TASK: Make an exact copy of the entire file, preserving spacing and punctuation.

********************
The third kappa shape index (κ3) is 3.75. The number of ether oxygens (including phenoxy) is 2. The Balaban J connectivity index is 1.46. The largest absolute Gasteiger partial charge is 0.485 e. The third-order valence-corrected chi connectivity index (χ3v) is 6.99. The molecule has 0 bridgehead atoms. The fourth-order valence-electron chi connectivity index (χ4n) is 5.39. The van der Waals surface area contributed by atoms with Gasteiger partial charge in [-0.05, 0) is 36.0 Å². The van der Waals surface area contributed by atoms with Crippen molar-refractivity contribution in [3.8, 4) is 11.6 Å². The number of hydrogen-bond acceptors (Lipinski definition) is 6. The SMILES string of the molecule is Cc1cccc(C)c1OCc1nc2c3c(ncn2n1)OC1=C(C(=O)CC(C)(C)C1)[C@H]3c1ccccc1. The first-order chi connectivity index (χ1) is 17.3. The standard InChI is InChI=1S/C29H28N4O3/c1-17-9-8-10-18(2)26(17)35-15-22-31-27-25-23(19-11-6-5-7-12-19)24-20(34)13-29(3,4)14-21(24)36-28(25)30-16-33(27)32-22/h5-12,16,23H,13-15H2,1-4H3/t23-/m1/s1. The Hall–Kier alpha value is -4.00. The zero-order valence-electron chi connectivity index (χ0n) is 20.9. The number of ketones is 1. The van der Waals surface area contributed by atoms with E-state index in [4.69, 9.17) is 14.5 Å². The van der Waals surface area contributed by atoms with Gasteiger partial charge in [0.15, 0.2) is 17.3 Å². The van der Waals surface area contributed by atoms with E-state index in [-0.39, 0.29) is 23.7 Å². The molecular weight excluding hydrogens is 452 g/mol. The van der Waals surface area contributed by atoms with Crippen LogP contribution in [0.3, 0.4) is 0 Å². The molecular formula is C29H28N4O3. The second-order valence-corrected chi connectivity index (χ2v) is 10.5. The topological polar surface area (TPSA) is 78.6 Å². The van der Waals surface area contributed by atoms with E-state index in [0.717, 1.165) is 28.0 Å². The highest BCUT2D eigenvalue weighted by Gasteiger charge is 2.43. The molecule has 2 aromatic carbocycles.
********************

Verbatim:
The third kappa shape index (κ3) is 3.75. The number of ether oxygens (including phenoxy) is 2. The Balaban J connectivity index is 1.46. The largest absolute Gasteiger partial charge is 0.485 e. The third-order valence-corrected chi connectivity index (χ3v) is 6.99. The molecule has 0 bridgehead atoms. The fourth-order valence-electron chi connectivity index (χ4n) is 5.39. The van der Waals surface area contributed by atoms with Gasteiger partial charge in [-0.05, 0) is 36.0 Å². The van der Waals surface area contributed by atoms with Crippen molar-refractivity contribution in [3.8, 4) is 11.6 Å². The number of hydrogen-bond acceptors (Lipinski definition) is 6. The SMILES string of the molecule is Cc1cccc(C)c1OCc1nc2c3c(ncn2n1)OC1=C(C(=O)CC(C)(C)C1)[C@H]3c1ccccc1. The first-order chi connectivity index (χ1) is 17.3. The standard InChI is InChI=1S/C29H28N4O3/c1-17-9-8-10-18(2)26(17)35-15-22-31-27-25-23(19-11-6-5-7-12-19)24-20(34)13-29(3,4)14-21(24)36-28(25)30-16-33(27)32-22/h5-12,16,23H,13-15H2,1-4H3/t23-/m1/s1. The Hall–Kier alpha value is -4.00. The zero-order valence-electron chi connectivity index (χ0n) is 20.9. The number of ketones is 1. The van der Waals surface area contributed by atoms with E-state index in [4.69, 9.17) is 14.5 Å². The van der Waals surface area contributed by atoms with Gasteiger partial charge in [0.15, 0.2) is 17.3 Å². The van der Waals surface area contributed by atoms with E-state index in [-0.39, 0.29) is 23.7 Å². The molecular weight excluding hydrogens is 452 g/mol. The van der Waals surface area contributed by atoms with Crippen LogP contribution in [0.3, 0.4) is 0 Å². The molecular formula is C29H28N4O3. The second-order valence-corrected chi connectivity index (χ2v) is 10.5. The topological polar surface area (TPSA) is 78.6 Å². The van der Waals surface area contributed by atoms with E-state index in [0.717, 1.165) is 28.0 Å². The highest BCUT2D eigenvalue weighted by Gasteiger charge is 2.43. The molecule has 2 aromatic carbocycles.